But that’s not to say I feel I haven’t felt satisfied in the other careers I’ve had. I like to read, and write interesting plots, so my characters have to get over various obstacles before they are ready to be together. I think my experiences in life, my career and my family, really help with that.

Well, I think you’re really brave and you’re obviously very determined  — you made the author thing happen! Lots of people have a stories inside of them but not that many actually get them out. The writing journey isn’t an easy one to sign up for.

What is your favourite aspect of novel writing? Creating characters, plotting, research? Or all of it?

Because I don’t plot terribly much, the plotting always worries me until the end — when it all comes together it’s a cause of celebration! I love creating characters — main characters and supporting characters. 

And I enjoy the research as well (that’s probably my legal background). I became obsessed with Scott and Amundsen’s journeys to the South Pole, and it was an effort to condense all that information into a form that was appropriate to Harriet and Per’s story.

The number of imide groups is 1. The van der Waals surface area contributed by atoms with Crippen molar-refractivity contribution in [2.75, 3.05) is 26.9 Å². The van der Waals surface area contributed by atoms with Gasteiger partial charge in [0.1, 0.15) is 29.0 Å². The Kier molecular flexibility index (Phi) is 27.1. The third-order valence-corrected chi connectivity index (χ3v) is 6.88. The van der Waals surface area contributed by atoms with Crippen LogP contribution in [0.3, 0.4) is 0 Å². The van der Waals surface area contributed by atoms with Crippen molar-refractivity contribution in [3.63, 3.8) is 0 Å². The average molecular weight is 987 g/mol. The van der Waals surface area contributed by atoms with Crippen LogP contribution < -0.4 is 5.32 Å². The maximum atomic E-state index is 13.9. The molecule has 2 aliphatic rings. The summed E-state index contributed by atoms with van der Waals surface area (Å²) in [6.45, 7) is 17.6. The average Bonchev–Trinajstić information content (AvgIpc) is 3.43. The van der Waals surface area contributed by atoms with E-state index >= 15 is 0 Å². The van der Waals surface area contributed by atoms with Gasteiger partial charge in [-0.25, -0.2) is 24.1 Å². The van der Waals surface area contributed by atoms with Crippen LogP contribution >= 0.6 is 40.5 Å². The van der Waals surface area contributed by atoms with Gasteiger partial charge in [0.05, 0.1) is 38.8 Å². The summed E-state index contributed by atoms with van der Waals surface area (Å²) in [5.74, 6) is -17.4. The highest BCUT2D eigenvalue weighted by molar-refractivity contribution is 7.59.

When I enjoy a book as much as In At The Deep End I can’t wait to get my hands on whatever else the author has written. When is your next book due out and what is it about?

I’ve written a companion novel to In At The Deep End, and that is with my publisher now. The heroine has a backstory that was a lot of fun to write, and she’s a speech pathologist, which brings up all sorts of opportunities to think about how characters communicate with one another, through speech and in other ways. The hero is Per’s twin brother Tør, a Norwegian diplomat (and possibly a spy). He’s very different to Per, but I like to think they share some essential qualities. I loved writing this story — and still miss the characters!

Oh, I hear you. It’s so hard to let great characters go. The new book sounds awesome. I’m keen to meet Tør. Thanks so much for all the interesting insights Penelope and congratulations on In At The Deep End.